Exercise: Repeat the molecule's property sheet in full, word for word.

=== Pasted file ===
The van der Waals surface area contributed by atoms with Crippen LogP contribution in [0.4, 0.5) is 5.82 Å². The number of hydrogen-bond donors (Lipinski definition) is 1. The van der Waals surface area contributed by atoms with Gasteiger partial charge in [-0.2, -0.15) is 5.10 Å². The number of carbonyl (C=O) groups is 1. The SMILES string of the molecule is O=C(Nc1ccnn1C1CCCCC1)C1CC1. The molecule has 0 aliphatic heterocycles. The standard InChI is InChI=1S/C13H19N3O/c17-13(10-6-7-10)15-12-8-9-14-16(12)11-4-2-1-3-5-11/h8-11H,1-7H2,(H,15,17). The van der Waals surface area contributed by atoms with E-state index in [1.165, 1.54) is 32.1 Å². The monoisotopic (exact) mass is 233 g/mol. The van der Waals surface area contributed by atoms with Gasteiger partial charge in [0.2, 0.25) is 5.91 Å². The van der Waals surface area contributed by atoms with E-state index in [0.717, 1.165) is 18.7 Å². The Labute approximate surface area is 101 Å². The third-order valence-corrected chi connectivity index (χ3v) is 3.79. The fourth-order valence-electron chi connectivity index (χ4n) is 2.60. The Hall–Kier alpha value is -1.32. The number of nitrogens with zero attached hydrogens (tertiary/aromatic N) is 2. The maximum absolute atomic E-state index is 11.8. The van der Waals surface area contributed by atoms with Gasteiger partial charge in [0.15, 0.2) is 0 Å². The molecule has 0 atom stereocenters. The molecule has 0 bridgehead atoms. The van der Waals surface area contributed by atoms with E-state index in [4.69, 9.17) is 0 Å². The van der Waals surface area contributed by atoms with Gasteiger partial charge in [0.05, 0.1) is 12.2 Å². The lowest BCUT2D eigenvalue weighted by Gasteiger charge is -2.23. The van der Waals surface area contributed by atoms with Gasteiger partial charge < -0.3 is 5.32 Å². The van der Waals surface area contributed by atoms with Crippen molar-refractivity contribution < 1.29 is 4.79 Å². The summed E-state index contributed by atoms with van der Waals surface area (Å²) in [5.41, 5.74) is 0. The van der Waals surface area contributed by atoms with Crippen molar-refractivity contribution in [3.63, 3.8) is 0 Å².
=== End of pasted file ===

The van der Waals surface area contributed by atoms with Crippen LogP contribution in [0.4, 0.5) is 5.82 Å². The number of hydrogen-bond donors (Lipinski definition) is 1. The van der Waals surface area contributed by atoms with Gasteiger partial charge in [-0.2, -0.15) is 5.10 Å². The number of carbonyl (C=O) groups is 1. The SMILES string of the molecule is O=C(Nc1ccnn1C1CCCCC1)C1CC1. The molecule has 0 aliphatic heterocycles. The standard InChI is InChI=1S/C13H19N3O/c17-13(10-6-7-10)15-12-8-9-14-16(12)11-4-2-1-3-5-11/h8-11H,1-7H2,(H,15,17). The van der Waals surface area contributed by atoms with E-state index in [1.165, 1.54) is 32.1 Å². The monoisotopic (exact) mass is 233 g/mol. The van der Waals surface area contributed by atoms with Gasteiger partial charge in [0.2, 0.25) is 5.91 Å². The van der Waals surface area contributed by atoms with E-state index in [0.717, 1.165) is 18.7 Å². The Labute approximate surface area is 101 Å². The third-order valence-corrected chi connectivity index (χ3v) is 3.79. The fourth-order valence-electron chi connectivity index (χ4n) is 2.60. The Hall–Kier alpha value is -1.32. The number of nitrogens with zero attached hydrogens (tertiary/aromatic N) is 2. The maximum absolute atomic E-state index is 11.8. The van der Waals surface area contributed by atoms with Gasteiger partial charge in [0.15, 0.2) is 0 Å². The molecule has 0 atom stereocenters. The molecule has 0 bridgehead atoms. The van der Waals surface area contributed by atoms with E-state index in [4.69, 9.17) is 0 Å². The van der Waals surface area contributed by atoms with Gasteiger partial charge in [0.05, 0.1) is 12.2 Å². The lowest BCUT2D eigenvalue weighted by Gasteiger charge is -2.23. The van der Waals surface area contributed by atoms with Gasteiger partial charge < -0.3 is 5.32 Å². The van der Waals surface area contributed by atoms with Crippen molar-refractivity contribution < 1.29 is 4.79 Å². The summed E-state index contributed by atoms with van der Waals surface area (Å²) in [5.41, 5.74) is 0. The van der Waals surface area contributed by atoms with Crippen molar-refractivity contribution in [3.63, 3.8) is 0 Å².